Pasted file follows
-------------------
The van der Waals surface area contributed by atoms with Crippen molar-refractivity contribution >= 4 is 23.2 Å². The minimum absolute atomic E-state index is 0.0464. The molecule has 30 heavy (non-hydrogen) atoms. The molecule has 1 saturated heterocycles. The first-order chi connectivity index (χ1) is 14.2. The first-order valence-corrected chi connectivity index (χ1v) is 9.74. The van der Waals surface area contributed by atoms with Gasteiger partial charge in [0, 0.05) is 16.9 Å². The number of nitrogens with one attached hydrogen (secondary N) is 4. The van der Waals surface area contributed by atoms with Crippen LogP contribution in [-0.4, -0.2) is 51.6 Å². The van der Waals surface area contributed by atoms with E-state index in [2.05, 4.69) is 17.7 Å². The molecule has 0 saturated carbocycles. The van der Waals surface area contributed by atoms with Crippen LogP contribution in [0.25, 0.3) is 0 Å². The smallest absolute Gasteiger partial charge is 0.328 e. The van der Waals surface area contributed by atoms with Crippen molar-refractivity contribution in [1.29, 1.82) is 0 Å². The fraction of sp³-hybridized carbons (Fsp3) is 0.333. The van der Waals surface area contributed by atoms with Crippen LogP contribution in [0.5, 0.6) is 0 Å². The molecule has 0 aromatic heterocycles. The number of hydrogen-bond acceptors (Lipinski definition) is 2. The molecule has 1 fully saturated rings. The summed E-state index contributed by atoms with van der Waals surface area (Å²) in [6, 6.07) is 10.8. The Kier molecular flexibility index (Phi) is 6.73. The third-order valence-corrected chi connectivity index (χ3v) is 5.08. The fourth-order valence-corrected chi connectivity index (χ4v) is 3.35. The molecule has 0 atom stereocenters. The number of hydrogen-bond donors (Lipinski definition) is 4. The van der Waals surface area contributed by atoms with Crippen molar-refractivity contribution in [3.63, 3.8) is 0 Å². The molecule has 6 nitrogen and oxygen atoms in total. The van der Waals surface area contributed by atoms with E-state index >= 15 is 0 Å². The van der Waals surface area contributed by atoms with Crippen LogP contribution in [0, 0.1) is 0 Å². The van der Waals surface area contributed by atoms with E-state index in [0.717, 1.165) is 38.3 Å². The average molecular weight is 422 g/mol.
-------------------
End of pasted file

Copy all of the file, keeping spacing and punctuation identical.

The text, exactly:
The van der Waals surface area contributed by atoms with Crippen molar-refractivity contribution >= 4 is 23.2 Å². The minimum absolute atomic E-state index is 0.0464. The molecule has 30 heavy (non-hydrogen) atoms. The molecule has 1 saturated heterocycles. The first-order chi connectivity index (χ1) is 14.2. The first-order valence-corrected chi connectivity index (χ1v) is 9.74. The van der Waals surface area contributed by atoms with Gasteiger partial charge in [0, 0.05) is 16.9 Å². The number of nitrogens with one attached hydrogen (secondary N) is 4. The van der Waals surface area contributed by atoms with Crippen LogP contribution in [-0.4, -0.2) is 51.6 Å². The van der Waals surface area contributed by atoms with E-state index in [2.05, 4.69) is 17.7 Å². The molecule has 0 saturated carbocycles. The van der Waals surface area contributed by atoms with Crippen LogP contribution in [0.25, 0.3) is 0 Å². The smallest absolute Gasteiger partial charge is 0.328 e. The van der Waals surface area contributed by atoms with Crippen molar-refractivity contribution in [1.29, 1.82) is 0 Å². The fraction of sp³-hybridized carbons (Fsp3) is 0.333. The van der Waals surface area contributed by atoms with Crippen LogP contribution in [0.5, 0.6) is 0 Å². The molecule has 0 aromatic heterocycles. The number of hydrogen-bond acceptors (Lipinski definition) is 2. The molecule has 1 fully saturated rings. The summed E-state index contributed by atoms with van der Waals surface area (Å²) in [6, 6.07) is 10.8. The Kier molecular flexibility index (Phi) is 6.73. The third-order valence-corrected chi connectivity index (χ3v) is 5.08. The fourth-order valence-corrected chi connectivity index (χ4v) is 3.35. The molecule has 0 atom stereocenters. The number of hydrogen-bond donors (Lipinski definition) is 4. The van der Waals surface area contributed by atoms with Crippen molar-refractivity contribution in [3.63, 3.8) is 0 Å². The molecule has 6 nitrogen and oxygen atoms in total. The van der Waals surface area contributed by atoms with E-state index >= 15 is 0 Å². The van der Waals surface area contributed by atoms with Crippen LogP contribution in [0, 0.1) is 0 Å². The van der Waals surface area contributed by atoms with E-state index in [0.717, 1.165) is 38.3 Å². The average molecular weight is 422 g/mol.